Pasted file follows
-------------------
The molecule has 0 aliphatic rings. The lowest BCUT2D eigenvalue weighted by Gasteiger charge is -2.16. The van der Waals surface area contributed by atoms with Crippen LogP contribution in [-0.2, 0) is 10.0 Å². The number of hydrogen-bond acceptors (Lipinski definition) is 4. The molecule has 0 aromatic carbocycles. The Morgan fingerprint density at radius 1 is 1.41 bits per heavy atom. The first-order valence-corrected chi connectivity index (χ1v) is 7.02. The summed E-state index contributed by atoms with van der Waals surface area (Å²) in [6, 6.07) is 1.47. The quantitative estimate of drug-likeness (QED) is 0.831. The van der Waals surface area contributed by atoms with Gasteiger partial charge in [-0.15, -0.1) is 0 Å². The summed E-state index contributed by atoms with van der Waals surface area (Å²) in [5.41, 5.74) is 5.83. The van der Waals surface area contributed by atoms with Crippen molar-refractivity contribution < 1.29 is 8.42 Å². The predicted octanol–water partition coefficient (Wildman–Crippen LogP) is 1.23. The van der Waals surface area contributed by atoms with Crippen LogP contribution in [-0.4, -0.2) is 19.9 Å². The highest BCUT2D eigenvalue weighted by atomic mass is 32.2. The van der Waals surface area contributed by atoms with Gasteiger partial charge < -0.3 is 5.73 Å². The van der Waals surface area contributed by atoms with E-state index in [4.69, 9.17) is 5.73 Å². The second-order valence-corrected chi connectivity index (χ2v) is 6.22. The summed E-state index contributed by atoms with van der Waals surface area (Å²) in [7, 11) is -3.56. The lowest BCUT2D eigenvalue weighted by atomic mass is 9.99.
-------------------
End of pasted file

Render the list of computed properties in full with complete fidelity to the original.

The molecule has 0 aliphatic rings. The lowest BCUT2D eigenvalue weighted by Gasteiger charge is -2.16. The van der Waals surface area contributed by atoms with Crippen LogP contribution in [-0.2, 0) is 10.0 Å². The number of hydrogen-bond acceptors (Lipinski definition) is 4. The molecule has 0 aromatic carbocycles. The Morgan fingerprint density at radius 1 is 1.41 bits per heavy atom. The first-order valence-corrected chi connectivity index (χ1v) is 7.02. The summed E-state index contributed by atoms with van der Waals surface area (Å²) in [6, 6.07) is 1.47. The quantitative estimate of drug-likeness (QED) is 0.831. The van der Waals surface area contributed by atoms with Gasteiger partial charge in [-0.15, -0.1) is 0 Å². The summed E-state index contributed by atoms with van der Waals surface area (Å²) in [5.41, 5.74) is 5.83. The van der Waals surface area contributed by atoms with Crippen molar-refractivity contribution < 1.29 is 8.42 Å². The predicted octanol–water partition coefficient (Wildman–Crippen LogP) is 1.23. The van der Waals surface area contributed by atoms with Crippen LogP contribution in [-0.4, -0.2) is 19.9 Å². The highest BCUT2D eigenvalue weighted by atomic mass is 32.2. The van der Waals surface area contributed by atoms with Gasteiger partial charge < -0.3 is 5.73 Å². The van der Waals surface area contributed by atoms with E-state index in [4.69, 9.17) is 5.73 Å². The second-order valence-corrected chi connectivity index (χ2v) is 6.22. The summed E-state index contributed by atoms with van der Waals surface area (Å²) in [7, 11) is -3.56. The lowest BCUT2D eigenvalue weighted by atomic mass is 9.99.